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on 24 November 2002
This clever and ambitious novel leads the reader from a recognisable world, give or take a bit of magic, into a dreamscape littered with mythological, psychological and literary allusions. It is a coming of age novel, in that the protagonists, teenage cousins Bethany, Poppy and Rivalaun, come to a realisation of who they are and what they might become. Each is the child of one of three brothers, all of whom have supernatural powers. There are considerable tensions between the charismatic Poppy and the reflective, inhibited Bethany, and Rivalun's arrival does not calm these.
The story begins with the reading of the will of Bethany's artist father, Felix. Her specific inheritance is one of Felix's own paintings, a seemingly conventional landscape, which is the conduit into the dream kingdom through will each pilgrim cousin must find a way. Like all dreams nothing in this land is constant and at times Lassiter is struggling to hold the dream aura without losing her reader in a slough of confusion. Divided throughout into a series of short chapters, the first half contains entries from the journals of each of the cousins, and the second part, tracking their journey through the land of dream, is narrated in the third person, but holding the focus on each of the three. Meanwhile, through their journals, in which the story magically appears, the parents can see what is happening but are powerless to help their children.
This is a brave book: Lassiter has a many-layered story to tell, and she is not afraid to take risks with form and structure. A book for litarary readers, they will enjoy, and perhaps feel challenged by its allegorical resonance and by the stanzas at the beginning of each chapter, drawn from a galaxy of British and Irish poets.
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on 10 August 2005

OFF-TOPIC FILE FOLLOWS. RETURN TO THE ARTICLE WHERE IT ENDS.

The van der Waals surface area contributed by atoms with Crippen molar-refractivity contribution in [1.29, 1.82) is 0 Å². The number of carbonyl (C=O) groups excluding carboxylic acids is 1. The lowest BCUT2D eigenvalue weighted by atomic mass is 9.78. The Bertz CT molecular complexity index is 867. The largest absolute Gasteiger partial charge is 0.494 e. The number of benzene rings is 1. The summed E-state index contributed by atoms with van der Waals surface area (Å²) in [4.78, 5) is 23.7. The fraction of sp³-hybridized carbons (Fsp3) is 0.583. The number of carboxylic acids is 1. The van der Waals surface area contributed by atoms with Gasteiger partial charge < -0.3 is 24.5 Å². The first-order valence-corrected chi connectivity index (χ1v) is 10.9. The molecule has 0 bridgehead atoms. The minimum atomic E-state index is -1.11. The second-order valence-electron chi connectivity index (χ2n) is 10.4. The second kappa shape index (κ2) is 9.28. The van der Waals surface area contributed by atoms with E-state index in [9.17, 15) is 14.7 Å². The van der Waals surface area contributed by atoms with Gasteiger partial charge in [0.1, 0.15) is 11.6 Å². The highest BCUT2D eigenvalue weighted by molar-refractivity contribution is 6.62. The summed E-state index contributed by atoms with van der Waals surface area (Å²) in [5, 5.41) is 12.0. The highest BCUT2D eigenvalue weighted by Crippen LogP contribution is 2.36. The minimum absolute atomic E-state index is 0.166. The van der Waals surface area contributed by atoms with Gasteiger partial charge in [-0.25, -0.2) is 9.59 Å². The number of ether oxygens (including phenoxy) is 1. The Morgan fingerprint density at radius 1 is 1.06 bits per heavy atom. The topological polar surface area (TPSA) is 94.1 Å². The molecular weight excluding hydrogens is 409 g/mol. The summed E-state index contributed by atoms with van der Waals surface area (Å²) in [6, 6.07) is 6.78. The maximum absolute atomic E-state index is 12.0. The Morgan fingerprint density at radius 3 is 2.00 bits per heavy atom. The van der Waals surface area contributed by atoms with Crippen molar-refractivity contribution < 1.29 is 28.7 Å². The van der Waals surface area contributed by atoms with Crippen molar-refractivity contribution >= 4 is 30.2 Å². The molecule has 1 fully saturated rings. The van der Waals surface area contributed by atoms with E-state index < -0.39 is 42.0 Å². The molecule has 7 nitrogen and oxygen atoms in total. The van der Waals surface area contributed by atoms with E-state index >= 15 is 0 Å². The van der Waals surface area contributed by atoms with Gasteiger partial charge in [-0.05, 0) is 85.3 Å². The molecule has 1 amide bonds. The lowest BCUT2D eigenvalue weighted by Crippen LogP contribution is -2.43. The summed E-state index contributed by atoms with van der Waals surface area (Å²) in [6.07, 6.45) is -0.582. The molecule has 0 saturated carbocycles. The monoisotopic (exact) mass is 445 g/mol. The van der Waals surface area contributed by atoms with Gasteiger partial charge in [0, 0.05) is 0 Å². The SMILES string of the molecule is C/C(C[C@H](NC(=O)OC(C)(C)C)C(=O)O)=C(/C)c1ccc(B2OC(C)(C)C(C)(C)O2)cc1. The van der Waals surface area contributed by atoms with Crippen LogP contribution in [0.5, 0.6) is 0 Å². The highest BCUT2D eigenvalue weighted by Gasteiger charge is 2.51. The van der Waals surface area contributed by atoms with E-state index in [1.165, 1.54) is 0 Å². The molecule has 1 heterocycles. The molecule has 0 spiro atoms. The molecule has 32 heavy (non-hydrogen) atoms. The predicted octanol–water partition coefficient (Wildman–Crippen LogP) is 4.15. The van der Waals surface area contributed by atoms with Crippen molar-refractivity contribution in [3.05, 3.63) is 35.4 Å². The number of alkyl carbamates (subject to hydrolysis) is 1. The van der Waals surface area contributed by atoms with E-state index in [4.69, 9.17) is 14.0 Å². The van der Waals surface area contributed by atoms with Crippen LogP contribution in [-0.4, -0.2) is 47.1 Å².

This book is one of a kind, it is completely original and enters a world that has never been created before. It is thought-provoking, and i found it funny at times. The characters were completely unique, and they make the book what it is.
I found it quite complicated, and some paragraphs i needed to read twice. It require quite a bit of concentration!
I think Lassiter has written a beautiful book that brought twists throughout, and with characters that many people can relate to.
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on 29 March 2003
There is something about this book that is just special. It's so strange and intricate and beautiful that one has to pause every so often to marvel. It has an incredibly clever plot-from the full meaning of the title which only emerges at the very end. To the workings of the restricted mind of Poppy-the-Witch. Its extremely well developed and well written. There is Never a Dull moment and you are left with a wonderful vision of the choices and trials of some Very unusual Teenagers
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on 18 September 2012
This novel started strong, I was glued. With the 3 different books (and three different viewpoints of each scene) it was an intriguing read ... until the dream world... when it all lost the plot a bit for me if I'm honest.

I gradually became bored, and very unlike me, gave up... as by that point I had lost interest in what happened to any of the characters in the swooshing fog with spooky people. Afraid to say I would not recommend.
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on 28 April 2011
I bought this book after a random search on another series by Lassiter, the Hex tilogy, that I read some years ago. Remembering how different and engrossing the books were, I thought i'd give this book a try. About three very different cousins, their stories interweave in a dreamlike narrative that keeps you imersed in the story. What I liked in particular is the depth of Poppy's and Bethany's characters and relationship, and also the way certain things look different from someone else's perspective. The strange dream like world that dominates the second part of the book, is fascinating. Although I was slightly disappointed in the end, as it seemed a bit of an anticlimax, this book was highly enjoyable and kept me reading to the last page.
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